holding that extrinsic evidence is admissible to show mutual mistakeSummary of this case from Seamons v. Wiser
Stanford P. Fitts and Casey W. Jones, Attorneys for Appellant Jody K. Burnett and George A. Hunt, Attorneys for Appellee
Opinion Second District Court, Farmington Department
The Honorable Glen R. Dawson
Stanford P. Fitts and Casey W. Jones, Attorneys for Appellant Jody K. Burnett and George A. Hunt, Attorneys for Appellee JUDGE STEPHEN L. ROTH authored this Opinion, in which JUDGES MICHELE M. CHRISTIANSEN and JOHN A. PEARCE concurred. ROTH, Judge: ¶1 This case involves a contract dispute between E&H Land, Ltd. (E&H) and Farmington City. Farmington purchased a narrow strip of land that crossed E&H's property in 2011 as part of a development plan connecting two streets in Davis County—Clark Lane and Park Lane. E&H argues that the parties' real estate purchase agreement (the REPC) requires Farmington to use the land to build a roadway and an intersection. Farmington argues that the agreement allows the city to build the intersection wherever it thinks best. The district court granted Farmington's motion for summary judgment, concluding that the REPC was unambiguous and that there was no language obligating Farmington to construct an intersection in any particular location. We conclude that the REPC is ambiguous on that question, and we remand to the district court to consider extrinsic evidence of the parties' intent.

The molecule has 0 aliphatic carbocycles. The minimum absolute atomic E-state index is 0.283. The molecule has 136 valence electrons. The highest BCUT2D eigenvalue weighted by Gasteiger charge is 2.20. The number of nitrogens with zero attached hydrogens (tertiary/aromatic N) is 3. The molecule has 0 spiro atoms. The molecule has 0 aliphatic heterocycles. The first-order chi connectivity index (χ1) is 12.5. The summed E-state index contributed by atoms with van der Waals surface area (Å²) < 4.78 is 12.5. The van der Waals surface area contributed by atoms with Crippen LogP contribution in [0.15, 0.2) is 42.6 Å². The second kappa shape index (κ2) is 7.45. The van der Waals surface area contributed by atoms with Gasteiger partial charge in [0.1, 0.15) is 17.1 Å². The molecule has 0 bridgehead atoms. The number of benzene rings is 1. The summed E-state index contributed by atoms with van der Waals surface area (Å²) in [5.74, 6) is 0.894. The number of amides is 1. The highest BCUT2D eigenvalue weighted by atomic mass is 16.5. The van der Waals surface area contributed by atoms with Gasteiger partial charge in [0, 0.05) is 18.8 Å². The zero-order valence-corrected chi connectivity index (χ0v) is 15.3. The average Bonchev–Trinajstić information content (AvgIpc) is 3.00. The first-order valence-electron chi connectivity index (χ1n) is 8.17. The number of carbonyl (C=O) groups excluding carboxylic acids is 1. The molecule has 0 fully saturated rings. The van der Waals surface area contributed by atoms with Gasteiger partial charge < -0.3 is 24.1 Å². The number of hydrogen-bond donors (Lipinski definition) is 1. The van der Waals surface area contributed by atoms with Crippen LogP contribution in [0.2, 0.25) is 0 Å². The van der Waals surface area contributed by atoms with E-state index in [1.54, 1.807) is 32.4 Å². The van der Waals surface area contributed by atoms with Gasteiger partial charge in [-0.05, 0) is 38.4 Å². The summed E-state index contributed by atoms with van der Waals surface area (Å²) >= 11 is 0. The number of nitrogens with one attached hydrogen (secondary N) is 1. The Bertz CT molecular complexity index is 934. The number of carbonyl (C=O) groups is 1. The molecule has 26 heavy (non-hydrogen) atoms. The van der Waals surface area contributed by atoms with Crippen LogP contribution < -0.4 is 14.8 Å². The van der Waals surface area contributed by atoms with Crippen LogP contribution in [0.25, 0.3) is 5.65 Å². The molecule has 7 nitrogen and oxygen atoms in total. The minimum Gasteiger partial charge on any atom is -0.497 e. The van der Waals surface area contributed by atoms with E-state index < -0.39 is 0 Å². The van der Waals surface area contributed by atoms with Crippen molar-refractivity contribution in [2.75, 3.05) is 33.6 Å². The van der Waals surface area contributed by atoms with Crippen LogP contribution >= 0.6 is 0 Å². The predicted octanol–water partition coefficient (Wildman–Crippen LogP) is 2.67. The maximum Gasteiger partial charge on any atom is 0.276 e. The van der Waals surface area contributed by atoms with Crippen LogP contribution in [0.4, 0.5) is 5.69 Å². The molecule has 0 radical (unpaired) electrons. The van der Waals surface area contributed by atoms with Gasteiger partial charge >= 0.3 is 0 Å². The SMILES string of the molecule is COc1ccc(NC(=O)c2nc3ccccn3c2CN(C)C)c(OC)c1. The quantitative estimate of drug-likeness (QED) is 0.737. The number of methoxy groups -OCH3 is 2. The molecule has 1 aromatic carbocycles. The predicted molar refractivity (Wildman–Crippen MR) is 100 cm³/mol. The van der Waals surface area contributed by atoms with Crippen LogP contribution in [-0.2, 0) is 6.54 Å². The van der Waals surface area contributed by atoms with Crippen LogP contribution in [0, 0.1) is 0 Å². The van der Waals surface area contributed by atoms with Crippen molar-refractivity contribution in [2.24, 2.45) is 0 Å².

When reviewing a decision to grant summary judgment, we must "review the facts and all reasonable inferences drawn therefrom in the light most favorable to the nonmoving party," and we recite the facts accordingly. Hale v. Beckstead, 2005 UT 24, ¶ 2, 116 P.3d 263 (citation and internal quotation marks omitted).